Documentary photographer Zana Briski journeyed into Calcutta's underworld to photograph the city's prostitutes. In return, she offered to teach the prostitutes' children the basics of photography so that the kids could document their own lives on the streets of one of the world's poorest cities. The resulting photographs, often astonishing, were exhibited around the world; many of them are seen in this film, which won the Academy Award for Best Documentary Feature in 2005.
Amidst the apparent growing prosperity of India, there is a dark underbelly of poverty of another side of the nation that is little known. This film is a chronicle of filmmakers Zana Briski and Ross Kauffman's efforts to show that world of Calcutta's red light district. To do that, they inspired a special group of children of the prostitutes of the area to photograph the most reluctant subjects of it. As the kids excel in their new found art, the filmmakers struggle to help them have a chance for a better life away from the miserable poverty that threatens to crush their dreams.
Two documentary filmmakers chronicle their time in Sonagchi, Calcutta and the relationships they developed with children of prostitutes who work the city's notorious red light district.
- Filmed within the Red Light District of Calcutta, India, this documentary uses photography and film to explore the lives of several sons and daughters of prostitutes in the City's brothels. The director (Zana Briski) started the project hoping to photograph the life of India's sex workers, but found it difficult to obtain permission to photograph them. She took up residence in the Red Light District to become a part of their world, and in doing so became very involved with the prostitutes' children. "Zana Auntie," as the children call her, is determined to use photography to provide the children with an opportunity for higher education, hope and a better life. She gives each child a camera and teaches them the basics of photography. The children, literally born into the brothels, are able to capture elements of life in the Red Light District that outsiders cannot.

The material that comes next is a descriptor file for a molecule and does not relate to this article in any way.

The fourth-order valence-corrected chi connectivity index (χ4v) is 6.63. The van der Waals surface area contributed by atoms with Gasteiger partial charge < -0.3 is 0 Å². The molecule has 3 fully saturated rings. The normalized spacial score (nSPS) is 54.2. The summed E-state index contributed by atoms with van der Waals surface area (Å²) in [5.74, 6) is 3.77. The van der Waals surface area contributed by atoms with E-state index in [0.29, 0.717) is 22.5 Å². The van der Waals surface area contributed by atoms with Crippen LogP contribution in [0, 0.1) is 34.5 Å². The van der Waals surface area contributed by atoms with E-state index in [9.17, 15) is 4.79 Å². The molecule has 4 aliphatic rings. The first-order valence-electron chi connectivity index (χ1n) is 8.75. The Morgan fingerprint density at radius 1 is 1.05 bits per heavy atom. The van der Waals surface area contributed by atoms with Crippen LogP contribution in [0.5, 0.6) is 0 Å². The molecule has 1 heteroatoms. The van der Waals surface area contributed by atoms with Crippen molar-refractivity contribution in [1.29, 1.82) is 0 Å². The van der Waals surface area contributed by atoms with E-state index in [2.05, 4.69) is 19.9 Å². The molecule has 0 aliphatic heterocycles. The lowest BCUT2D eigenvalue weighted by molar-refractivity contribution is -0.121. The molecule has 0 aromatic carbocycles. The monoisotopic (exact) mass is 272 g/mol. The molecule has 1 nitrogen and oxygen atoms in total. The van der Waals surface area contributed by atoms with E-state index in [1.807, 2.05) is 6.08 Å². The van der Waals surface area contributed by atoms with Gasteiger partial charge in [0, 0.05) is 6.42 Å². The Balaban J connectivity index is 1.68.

As their photography progresses, Zana seeks to use the children's photographs to help secure them education at boarding schools. She organizes an exhibition of their work in NYC, which the children giddily watch via video. She organizes a second exhibition at a bookstore in Calcutta to show the children the effect their work has on others. As the children receive local and worldwide attention, many of them seem to grow more hopeful that they have future prospects outside the brothel. One of the children, Avijit, separates himself from the rest through remarkable talent, and is selected to represent India as a child representative at a worldwide photography convention in Amsterdam.
By the end of the film, Zana has obtained spots for most of the children at boarding schools, hoping to keep them out of the brothels. However, not all children are allowed to leave the brothels by their guardians, and several leave the schools to return to the brothels by the film's end.